Despite this, an undercurrent of rivalry existed between the two locations. Abbi explains, “It was as if there was this wall between the Thai and the English speaking community and paying attention to one, meant ignoring the other one. Historically, the Pattaya church always had conducted services in English only. We weren’t sure how to change that without creating waves. Our heart was to see the two churches become one and for there to be unity. ”
Who knew that a worldwide pandemic would serve as the impetus towards unity between the two churches? Like other churches around the world, they began putting the services online as a result of the lockdown, “This gave us the golden opportunity to present a single bilingual service to both our campuses!” During this time, they also adopted the name ONEWAY Church for both locations. The Holy Spirit was also at work drawing unity between the two locations. The Pattaya location lost its meeting place due to financial strain, requiring people to gather in Sriracha once the lockdown was lifted in May. Visible signs of unity began to emerge when volunteers in Pattaya began serving in Sriracha.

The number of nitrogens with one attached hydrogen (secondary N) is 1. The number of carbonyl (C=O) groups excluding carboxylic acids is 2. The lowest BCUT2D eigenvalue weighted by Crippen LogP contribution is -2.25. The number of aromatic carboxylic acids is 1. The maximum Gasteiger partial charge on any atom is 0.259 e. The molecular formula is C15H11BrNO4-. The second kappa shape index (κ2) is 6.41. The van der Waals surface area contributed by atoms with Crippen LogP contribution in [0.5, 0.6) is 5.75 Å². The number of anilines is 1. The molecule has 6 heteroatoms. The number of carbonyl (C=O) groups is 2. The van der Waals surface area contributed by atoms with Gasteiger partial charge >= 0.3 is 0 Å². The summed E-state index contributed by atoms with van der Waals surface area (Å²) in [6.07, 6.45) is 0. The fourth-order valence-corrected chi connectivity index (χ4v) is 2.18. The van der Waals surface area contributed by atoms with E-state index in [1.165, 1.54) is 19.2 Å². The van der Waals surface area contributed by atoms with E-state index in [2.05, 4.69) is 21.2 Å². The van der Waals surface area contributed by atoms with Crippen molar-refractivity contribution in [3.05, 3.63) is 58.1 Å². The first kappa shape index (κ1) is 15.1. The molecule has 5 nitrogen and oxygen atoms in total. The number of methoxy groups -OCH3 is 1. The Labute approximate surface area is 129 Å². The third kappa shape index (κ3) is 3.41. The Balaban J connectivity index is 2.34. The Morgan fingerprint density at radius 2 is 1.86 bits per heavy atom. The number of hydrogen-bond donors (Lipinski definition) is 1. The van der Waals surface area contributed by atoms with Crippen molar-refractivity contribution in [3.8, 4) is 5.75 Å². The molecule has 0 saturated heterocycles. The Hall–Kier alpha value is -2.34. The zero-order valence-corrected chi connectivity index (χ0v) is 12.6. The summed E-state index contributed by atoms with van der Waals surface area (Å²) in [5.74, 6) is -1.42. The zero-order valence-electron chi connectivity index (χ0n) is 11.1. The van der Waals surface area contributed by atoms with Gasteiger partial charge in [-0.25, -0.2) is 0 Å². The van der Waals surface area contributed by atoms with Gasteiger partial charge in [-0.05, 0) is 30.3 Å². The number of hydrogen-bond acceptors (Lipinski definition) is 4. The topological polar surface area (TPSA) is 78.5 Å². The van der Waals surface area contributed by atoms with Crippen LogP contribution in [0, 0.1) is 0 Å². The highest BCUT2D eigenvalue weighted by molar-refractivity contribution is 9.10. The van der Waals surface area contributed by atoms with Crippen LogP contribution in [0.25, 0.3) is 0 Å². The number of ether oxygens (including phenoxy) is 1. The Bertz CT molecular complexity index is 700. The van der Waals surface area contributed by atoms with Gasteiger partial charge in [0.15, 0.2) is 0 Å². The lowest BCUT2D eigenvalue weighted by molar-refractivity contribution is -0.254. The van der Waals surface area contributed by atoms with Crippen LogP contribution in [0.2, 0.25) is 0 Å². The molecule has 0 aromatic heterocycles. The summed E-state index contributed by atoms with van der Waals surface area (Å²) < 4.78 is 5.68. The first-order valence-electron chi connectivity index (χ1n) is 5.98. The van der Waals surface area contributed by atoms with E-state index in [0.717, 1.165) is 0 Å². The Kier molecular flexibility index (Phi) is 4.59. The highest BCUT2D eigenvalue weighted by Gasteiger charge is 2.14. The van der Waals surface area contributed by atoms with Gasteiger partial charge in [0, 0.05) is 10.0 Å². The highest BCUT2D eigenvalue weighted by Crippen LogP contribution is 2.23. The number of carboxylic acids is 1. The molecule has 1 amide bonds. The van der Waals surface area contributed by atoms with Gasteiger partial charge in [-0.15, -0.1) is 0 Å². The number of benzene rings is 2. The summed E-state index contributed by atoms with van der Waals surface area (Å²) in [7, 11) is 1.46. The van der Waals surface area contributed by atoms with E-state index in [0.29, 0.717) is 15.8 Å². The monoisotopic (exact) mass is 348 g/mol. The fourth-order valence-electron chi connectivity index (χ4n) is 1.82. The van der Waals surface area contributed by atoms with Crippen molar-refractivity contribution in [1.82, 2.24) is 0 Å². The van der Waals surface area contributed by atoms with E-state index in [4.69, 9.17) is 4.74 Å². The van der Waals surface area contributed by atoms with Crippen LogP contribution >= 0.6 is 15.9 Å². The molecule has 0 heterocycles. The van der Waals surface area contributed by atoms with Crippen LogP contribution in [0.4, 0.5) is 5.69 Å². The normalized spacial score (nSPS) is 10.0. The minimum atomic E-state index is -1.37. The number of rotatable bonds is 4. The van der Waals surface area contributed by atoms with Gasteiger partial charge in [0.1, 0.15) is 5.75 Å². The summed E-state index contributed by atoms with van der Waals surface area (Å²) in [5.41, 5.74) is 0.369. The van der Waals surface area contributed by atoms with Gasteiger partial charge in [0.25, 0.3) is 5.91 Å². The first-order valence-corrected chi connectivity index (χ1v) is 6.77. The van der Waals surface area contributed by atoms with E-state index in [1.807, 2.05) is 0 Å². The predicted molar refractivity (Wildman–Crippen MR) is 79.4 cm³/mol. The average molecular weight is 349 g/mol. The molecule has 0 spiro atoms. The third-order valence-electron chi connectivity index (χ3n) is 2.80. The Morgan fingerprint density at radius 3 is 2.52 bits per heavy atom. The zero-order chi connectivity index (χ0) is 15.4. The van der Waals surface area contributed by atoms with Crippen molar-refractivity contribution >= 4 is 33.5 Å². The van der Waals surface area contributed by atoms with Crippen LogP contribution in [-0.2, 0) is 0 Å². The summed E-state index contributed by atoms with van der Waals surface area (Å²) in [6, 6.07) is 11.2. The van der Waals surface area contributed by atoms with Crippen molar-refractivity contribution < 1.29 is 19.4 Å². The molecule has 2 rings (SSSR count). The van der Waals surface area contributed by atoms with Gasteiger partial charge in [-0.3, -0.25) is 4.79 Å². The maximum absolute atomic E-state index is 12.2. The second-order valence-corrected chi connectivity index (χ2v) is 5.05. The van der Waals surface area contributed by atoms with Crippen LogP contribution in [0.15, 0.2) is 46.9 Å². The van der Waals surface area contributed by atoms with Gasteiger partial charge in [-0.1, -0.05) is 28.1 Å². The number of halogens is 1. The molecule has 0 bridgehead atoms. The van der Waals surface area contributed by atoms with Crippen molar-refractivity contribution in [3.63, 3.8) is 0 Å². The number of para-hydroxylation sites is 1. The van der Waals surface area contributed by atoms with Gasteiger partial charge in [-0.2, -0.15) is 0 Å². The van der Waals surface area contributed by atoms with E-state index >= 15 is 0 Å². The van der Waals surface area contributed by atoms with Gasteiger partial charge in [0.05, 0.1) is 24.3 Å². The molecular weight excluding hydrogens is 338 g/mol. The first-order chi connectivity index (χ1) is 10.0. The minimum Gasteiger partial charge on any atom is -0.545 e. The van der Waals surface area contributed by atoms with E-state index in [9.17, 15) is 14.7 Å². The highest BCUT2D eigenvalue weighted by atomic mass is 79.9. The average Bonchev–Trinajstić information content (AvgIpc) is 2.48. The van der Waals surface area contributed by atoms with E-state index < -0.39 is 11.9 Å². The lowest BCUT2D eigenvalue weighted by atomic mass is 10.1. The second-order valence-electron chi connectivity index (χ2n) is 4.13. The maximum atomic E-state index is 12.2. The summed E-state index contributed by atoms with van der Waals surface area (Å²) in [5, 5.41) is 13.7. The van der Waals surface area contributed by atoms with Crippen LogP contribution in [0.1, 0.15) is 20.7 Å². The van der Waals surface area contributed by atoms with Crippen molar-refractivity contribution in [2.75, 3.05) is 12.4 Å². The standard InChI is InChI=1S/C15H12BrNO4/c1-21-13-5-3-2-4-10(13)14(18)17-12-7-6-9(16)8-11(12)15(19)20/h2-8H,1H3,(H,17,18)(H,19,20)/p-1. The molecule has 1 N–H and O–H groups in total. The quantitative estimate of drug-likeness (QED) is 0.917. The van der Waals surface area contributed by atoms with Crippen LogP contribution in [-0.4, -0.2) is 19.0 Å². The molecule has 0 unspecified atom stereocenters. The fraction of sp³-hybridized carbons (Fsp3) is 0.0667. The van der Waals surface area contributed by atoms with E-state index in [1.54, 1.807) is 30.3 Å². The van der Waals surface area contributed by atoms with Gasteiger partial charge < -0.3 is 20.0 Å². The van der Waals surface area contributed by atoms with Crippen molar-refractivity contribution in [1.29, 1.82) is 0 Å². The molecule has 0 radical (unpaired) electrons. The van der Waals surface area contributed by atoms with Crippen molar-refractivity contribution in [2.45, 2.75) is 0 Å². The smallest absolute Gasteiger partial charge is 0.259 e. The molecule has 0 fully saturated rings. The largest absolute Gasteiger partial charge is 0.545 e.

Trusting the Spirit’s work among their own
The search for a new location for the Pattaya campus proved difficult with a tight budget. But the fall-out from COVID offered a perfect location – a recently closed bar. Although the rent was very low with plenty of space and parking nearby, it was also run down and would require $40,000 CAD for renovations. Armed with high faith and hope, they decided to pursue it. Abbi and Daniel felt in their hearts that work on the renovation would not be halted at any point due to finances. They stood on the Lord’s Prayer quoting, “Give us this day our daily bread.” God answered and the funds flowed in from unexpected places.